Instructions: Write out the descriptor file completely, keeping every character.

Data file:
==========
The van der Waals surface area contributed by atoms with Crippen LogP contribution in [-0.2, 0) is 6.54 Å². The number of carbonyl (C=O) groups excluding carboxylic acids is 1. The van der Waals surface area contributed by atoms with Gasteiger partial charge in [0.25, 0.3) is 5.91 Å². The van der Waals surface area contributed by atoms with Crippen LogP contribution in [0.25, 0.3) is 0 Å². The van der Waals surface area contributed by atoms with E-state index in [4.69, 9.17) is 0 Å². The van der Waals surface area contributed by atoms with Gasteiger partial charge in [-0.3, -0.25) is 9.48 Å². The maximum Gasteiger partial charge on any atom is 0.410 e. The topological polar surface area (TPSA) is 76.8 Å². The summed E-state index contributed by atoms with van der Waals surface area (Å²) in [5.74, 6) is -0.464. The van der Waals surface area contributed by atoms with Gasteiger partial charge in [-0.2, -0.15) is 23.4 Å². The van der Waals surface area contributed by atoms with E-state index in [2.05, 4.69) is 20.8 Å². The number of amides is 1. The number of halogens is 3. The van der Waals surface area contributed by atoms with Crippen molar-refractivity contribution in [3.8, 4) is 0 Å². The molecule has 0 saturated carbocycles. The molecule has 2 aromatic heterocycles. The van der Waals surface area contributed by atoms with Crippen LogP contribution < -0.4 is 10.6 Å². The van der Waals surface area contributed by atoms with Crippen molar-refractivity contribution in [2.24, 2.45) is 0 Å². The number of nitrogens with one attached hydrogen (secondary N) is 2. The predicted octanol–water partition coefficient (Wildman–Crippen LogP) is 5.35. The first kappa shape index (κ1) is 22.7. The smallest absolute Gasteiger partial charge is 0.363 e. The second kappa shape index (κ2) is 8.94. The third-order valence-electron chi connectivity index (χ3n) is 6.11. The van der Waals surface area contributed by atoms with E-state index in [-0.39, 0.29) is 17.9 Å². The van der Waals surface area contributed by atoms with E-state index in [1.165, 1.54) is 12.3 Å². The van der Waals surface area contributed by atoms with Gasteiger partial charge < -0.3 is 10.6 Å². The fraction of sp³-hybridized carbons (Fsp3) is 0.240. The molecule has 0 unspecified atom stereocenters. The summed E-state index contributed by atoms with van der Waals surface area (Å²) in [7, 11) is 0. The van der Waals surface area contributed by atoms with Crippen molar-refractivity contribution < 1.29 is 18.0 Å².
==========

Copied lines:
The van der Waals surface area contributed by atoms with Crippen LogP contribution in [-0.2, 0) is 6.54 Å². The number of carbonyl (C=O) groups excluding carboxylic acids is 1. The van der Waals surface area contributed by atoms with Gasteiger partial charge in [0.25, 0.3) is 5.91 Å². The van der Waals surface area contributed by atoms with Crippen LogP contribution in [0.25, 0.3) is 0 Å². The van der Waals surface area contributed by atoms with E-state index in [4.69, 9.17) is 0 Å². The van der Waals surface area contributed by atoms with Gasteiger partial charge in [-0.3, -0.25) is 9.48 Å². The maximum Gasteiger partial charge on any atom is 0.410 e. The topological polar surface area (TPSA) is 76.8 Å². The summed E-state index contributed by atoms with van der Waals surface area (Å²) in [5.74, 6) is -0.464. The van der Waals surface area contributed by atoms with Gasteiger partial charge in [-0.2, -0.15) is 23.4 Å². The van der Waals surface area contributed by atoms with E-state index in [2.05, 4.69) is 20.8 Å². The number of amides is 1. The number of halogens is 3. The van der Waals surface area contributed by atoms with Crippen molar-refractivity contribution in [3.8, 4) is 0 Å². The molecule has 0 saturated carbocycles. The molecule has 2 aromatic heterocycles. The van der Waals surface area contributed by atoms with Crippen LogP contribution < -0.4 is 10.6 Å². The van der Waals surface area contributed by atoms with Crippen molar-refractivity contribution in [2.24, 2.45) is 0 Å². The number of nitrogens with one attached hydrogen (secondary N) is 2. The predicted octanol–water partition coefficient (Wildman–Crippen LogP) is 5.35. The first kappa shape index (κ1) is 22.7. The smallest absolute Gasteiger partial charge is 0.363 e. The second kappa shape index (κ2) is 8.94. The third-order valence-electron chi connectivity index (χ3n) is 6.11. The van der Waals surface area contributed by atoms with E-state index in [-0.39, 0.29) is 17.9 Å². The van der Waals surface area contributed by atoms with E-state index in [1.165, 1.54) is 12.3 Å². The van der Waals surface area contributed by atoms with Gasteiger partial charge < -0.3 is 10.6 Å². The fraction of sp³-hybridized carbons (Fsp3) is 0.240. The molecule has 0 unspecified atom stereocenters. The summed E-state index contributed by atoms with van der Waals surface area (Å²) in [7, 11) is 0. The van der Waals surface area contributed by atoms with Crippen molar-refractivity contribution < 1.29 is 18.0 Å².